I’m using make_random_timing.py to make stimulus schedules for a Stroop task and then testing the efficiency with 3dDeconvolve -nodata, and specifying the contrast of congruent - incongruent trials.
I ran it with just a hundred iterations a few months ago and picked the most efficient schedule (one with an efficiency of 0.185 for the contrast of interest). The stim schedule that was the most efficient had a nice alteration of congruent and incongruent trials (it seemed random and there were no long stretches of the same stim type in a row).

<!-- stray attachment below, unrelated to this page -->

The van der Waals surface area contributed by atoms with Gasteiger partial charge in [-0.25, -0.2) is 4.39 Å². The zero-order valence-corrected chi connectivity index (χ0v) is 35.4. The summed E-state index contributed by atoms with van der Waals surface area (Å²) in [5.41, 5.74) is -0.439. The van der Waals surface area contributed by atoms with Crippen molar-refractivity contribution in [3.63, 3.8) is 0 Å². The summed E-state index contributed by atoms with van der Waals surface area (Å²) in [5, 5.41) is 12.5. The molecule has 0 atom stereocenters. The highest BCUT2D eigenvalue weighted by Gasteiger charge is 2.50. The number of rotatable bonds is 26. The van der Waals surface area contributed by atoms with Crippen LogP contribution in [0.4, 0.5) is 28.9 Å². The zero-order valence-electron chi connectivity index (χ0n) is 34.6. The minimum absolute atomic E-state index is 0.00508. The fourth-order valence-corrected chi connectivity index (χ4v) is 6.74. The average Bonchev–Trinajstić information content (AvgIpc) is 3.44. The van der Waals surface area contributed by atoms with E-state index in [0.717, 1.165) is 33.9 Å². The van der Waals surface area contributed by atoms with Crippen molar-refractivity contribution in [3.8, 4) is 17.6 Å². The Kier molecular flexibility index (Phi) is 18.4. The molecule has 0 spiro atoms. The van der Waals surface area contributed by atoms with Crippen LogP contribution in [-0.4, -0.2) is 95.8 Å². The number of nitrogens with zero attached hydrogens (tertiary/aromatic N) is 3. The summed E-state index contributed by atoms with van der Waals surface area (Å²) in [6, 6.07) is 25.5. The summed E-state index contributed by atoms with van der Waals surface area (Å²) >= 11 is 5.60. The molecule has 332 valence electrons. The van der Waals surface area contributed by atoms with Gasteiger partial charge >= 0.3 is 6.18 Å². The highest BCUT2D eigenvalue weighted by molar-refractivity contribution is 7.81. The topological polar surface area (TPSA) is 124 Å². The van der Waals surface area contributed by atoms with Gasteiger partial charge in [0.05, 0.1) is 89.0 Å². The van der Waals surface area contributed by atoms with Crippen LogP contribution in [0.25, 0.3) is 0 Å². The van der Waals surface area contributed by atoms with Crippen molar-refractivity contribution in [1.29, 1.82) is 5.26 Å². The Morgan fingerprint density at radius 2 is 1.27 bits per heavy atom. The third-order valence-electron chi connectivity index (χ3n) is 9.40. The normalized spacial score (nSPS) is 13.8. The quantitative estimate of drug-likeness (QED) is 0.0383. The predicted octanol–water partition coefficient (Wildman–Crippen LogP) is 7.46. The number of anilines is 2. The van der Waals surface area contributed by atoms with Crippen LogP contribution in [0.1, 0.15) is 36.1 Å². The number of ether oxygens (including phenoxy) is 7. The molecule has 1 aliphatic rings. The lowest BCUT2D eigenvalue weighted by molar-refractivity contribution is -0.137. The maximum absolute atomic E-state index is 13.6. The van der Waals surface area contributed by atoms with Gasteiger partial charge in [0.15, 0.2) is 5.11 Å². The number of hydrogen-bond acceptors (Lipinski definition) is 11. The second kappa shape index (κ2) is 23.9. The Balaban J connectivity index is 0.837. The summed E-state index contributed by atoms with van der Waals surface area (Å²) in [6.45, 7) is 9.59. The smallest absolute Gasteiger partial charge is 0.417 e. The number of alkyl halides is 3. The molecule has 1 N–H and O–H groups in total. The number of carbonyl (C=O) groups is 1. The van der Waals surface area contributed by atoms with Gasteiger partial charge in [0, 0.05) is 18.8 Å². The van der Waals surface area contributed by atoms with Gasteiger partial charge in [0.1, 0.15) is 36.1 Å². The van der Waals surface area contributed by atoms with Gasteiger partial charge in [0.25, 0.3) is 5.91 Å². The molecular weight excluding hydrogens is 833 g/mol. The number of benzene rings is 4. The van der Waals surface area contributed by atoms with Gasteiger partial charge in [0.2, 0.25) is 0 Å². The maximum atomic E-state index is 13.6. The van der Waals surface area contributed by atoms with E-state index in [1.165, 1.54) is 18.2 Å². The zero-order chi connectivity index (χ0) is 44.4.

Recently, I ran the scripts with thousands of iterations and picked the stim schedule that was the most efficient for the same contrast (its efficiency was on the order of 0.09). The stimulus schedule corresponding to this efficiency was much ‘clumpier’ than the one I had generated previously with the lower efficiency–it often alternated between several congruent trials in a row, followed by several incongruent trials in a row. And there was even a stretch with 12 incongruent trials in a row.
It violates my intuitions that the ‘clumpier’ stimulus schedule would be more efficient, so I wanted to make sure my understanding of the efficiencies was correct and see if you have any explanation for why that might be the case.